- strengthened all our corporate functions, with awesome new hires that have enriched our culture.
- started experimenting with self-management, empowering employees to take ownership for making the firm better.
- prepared for and conducted our first hearing with the Competition Markets Authority.
- invested significantly in our technology and innovation.
- A few other exciting things that I can’t disclose yet!
I couldn’t understand how I finished the year feeling deflated, given how much we had achieved collectively. My colleagues were also concerned about why I was feeling this way – it was no reflection on them. I am very grateful for the amazing team of people around me, with both character and capability, which is rare to find and to be cherished.
It was only upon reflection that I realised that my disappointment was in myself, that despite all our successes, I had failed against my own goals and promises to myself and my family this year.
I knew going into the year that it was going to be a busy year ahead, but I was wary of the oft’ used narrative – “It’s just this week, this month, this project, this year… then I’ll get my life into balance…” – especially when we start new jobs, roles and projects. I’ve seen so many of my colleagues and friends struggle with this too.
Despite knowing what to do, I simply hadn’t done enough of it! I knew that “we are tempted to invest our resources in things that offer more immediate rewards and feedback like work, and that family and friends rarely shout the loudest for our attention. It will always be tempting to defer health, family and friendships, because you are busy with your career right now, but you have to invest in these long before you need them”.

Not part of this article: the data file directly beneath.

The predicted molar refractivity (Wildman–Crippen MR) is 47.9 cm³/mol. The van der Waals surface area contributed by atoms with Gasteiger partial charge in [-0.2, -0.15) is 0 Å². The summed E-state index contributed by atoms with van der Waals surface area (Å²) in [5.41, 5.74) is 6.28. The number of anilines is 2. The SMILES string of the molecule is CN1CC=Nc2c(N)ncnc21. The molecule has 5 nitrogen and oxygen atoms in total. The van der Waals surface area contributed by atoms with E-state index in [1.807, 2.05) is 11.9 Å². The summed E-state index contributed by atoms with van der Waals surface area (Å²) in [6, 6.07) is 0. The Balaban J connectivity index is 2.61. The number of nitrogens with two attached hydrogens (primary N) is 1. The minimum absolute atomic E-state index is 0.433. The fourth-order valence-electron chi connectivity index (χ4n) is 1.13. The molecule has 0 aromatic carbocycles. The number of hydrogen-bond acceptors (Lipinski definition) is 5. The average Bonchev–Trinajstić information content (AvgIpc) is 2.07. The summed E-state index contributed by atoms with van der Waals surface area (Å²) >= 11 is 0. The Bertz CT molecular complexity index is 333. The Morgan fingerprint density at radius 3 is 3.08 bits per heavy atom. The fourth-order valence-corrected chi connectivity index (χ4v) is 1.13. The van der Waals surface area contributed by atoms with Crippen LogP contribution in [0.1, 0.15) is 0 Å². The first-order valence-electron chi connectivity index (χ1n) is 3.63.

Evidently it is not enough to know this, or to write it down, without cultivating the habits and making the difficult tradeoffs.
Whilst there were too many days when I worked for too many hours, and I was too often engrossed or exhausted to offer much creativity to other spheres of life, there were some real glimmers of hope. I find it useful to look at some of the brightspots and study them so that I can try and replicate those in 2018:
- I had gone into 2017, knowing that I needed to carve out enough headspace, time and attention to make sure I could organise a 40th birthday celebration for my wife, the love of my life, something she’d never forget. Knowing this and scheduling it in advance meant that I was able to do this properly. This is important lesson for the future.
- On the days when my wife/kids called me at 6pm to come home for dinner, more often than not, it was a great trigger to walk out and go home (even if there was work to finish off later at night).
- Setting aside a day for thinking time (say each Friday, or every other week), even if it wasn’t always possible, gave me the chance to get tasks completed, think deeply, or prepare for the following week so I wouldn’t have to work over into the weekend.
- Blocking time at the start of the day – a couple of times a week – for the gym, exercise or just thinking was really useful, otherwise I’d have meetings start from 7.15am. Managing my calendar in advance and every night, is key to communicating to my colleagues when I am and am not available.
- Keeping a journal, the Self-Journal in particular (which I first discovered in Jan 2016), was really helpful. I wished I’d kept the discipline of it all year. It forces me to be grateful each day, to think about what the most important thing I am trying to get done, what I have learnt from the day, amongst other things.
- Pre-booking scheduled holidays, provided quality time to read, reflect and recharge. I needed to book these regularly throughout next year.